Filed 6/12/13 (unmodified opinion attached)
Santa Clara County, Super. Ct. No. CC935164, Ct.App. 6 H035123, Ron M. Del Pozzo, Judge
J. Courtney Shevelson, under appointment by the Supreme Court, and Gabriel Bassan, under appointment by the Court of Appeal, for Defendant and Appellant.
Edmund G. Brown, Jr., and Kamala D. Harris, Attorneys General, Dane R. Gillette, Chief Assistant Attorney General, Gerald A. Engler, Assistant Attorney General, Stan Helfman, Laurence K. Sullivan, Sharon G. Birenbaum and Michael Chamberlain, Deputy Attorneys General, for Plaintiff and Respondent.
Counsel who argued in Supreme Court (not intended for publication with opinion): J. Courtney Shevelson, Michael Chamberlain Deputy Attorney General
ORDER MODIFYING OPINION AND DENYING PETITION FOR REHEARING
The opinion in this matter filed on April 15, 2013, and appearing at 56 Cal.4th 545, is modified as follows:
On page 561, the disposition is modified to read as follows: “The judgment of the Court of Appeal is reversed, and the matter is remanded to that court for consideration of defendant’s remaining claims.”
The modification changes the judgment.
The petition for rehearing is denied.
Penal Code section 1149 provides, “When the jury appear they must be asked by the Court, or Clerk, whether they have agreed upon their verdict, and if the foreman answers in the affirmative, they must, on being required, declare the same.” Here, the court failed to follow this mandated procedure. The case turns on whether the error is structural error, and thus reversible per se, or trial error subject to harmless error review. For the reasons set forth below, the error was not structural. Accordingly, we reverse the Court of Appeal’s judgment.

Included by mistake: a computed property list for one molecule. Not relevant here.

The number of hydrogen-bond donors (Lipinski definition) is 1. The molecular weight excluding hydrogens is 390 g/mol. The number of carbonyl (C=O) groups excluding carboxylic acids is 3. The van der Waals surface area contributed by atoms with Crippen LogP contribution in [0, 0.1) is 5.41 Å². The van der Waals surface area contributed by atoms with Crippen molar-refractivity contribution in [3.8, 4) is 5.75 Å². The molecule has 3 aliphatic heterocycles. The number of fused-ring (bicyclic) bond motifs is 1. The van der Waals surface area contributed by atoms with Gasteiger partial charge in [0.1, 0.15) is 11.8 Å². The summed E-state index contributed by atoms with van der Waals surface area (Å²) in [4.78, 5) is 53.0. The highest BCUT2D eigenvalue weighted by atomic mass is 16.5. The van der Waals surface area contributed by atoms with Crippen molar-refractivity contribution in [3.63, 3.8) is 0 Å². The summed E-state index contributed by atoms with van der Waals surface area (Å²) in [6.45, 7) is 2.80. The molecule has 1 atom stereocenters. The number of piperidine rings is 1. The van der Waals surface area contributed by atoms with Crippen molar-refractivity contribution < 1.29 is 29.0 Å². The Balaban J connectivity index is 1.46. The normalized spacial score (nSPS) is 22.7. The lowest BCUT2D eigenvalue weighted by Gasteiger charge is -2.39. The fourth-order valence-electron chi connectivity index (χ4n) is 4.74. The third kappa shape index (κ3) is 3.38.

On February 22, 2009, defendant Christina Marie Anzalone went to the front desk of a San Jose motel and asked the owner if she could speak to Leon Wallace, the maintenance man. The owner said that Wallace was not in and refused to let her go to Wallace’s room. Defendant accused the owner of lying and left. She returned a few minutes later, pushed over a computer, pulled a knife, and threatened to kill the owner. Police were called and defendant left.
Later that day, defendant was speaking with Kimberly Malott when she saw Kimberly’s husband, Richard. Defendant accused Richard of abusing Kimberly, approached him, and struck him in the chest. Richard initially walked away, but turned around. Defendant threw a bagel and an open knife at him, hitting him in the chest with the butt end of the weapon. He picked up the knife, then got in his truck with Kimberly. Defendant blocked their exit and spat on the windshield. As Richard and Kimberly tried to leave, defendant grabbed onto the truck’s side mirror and broke the radio antenna. Defendant was charged with making a criminal threat against the motel owner (§ 422), and assault with a deadly weapon on Richard (§ 245, subd. (a)(1)), with allegations that she personally used a deadly weapon in both counts (§§ 667, 1192.7, 12022, subd. (b)(1)). She was also charged with misdemeanors for vandalism of Richard’s truck (§ 594, subd. (a)(b)(2)(A)), and brandishing a weapon against the motel owner (§ 417, subd. (a)(1)).
On October 7, 2009, after final argument and instructions, the jury deliberated in the afternoon. The next day, after a readback of testimony, the jurors deliberated for another six minutes before informing the bailiff they had reached a verdict. The jury returned to the courtroom and the following proceedings took place:
“THE COURT: We’re in session in Docket CC 935164. Attorneys are present, Mr. Hultgren and ...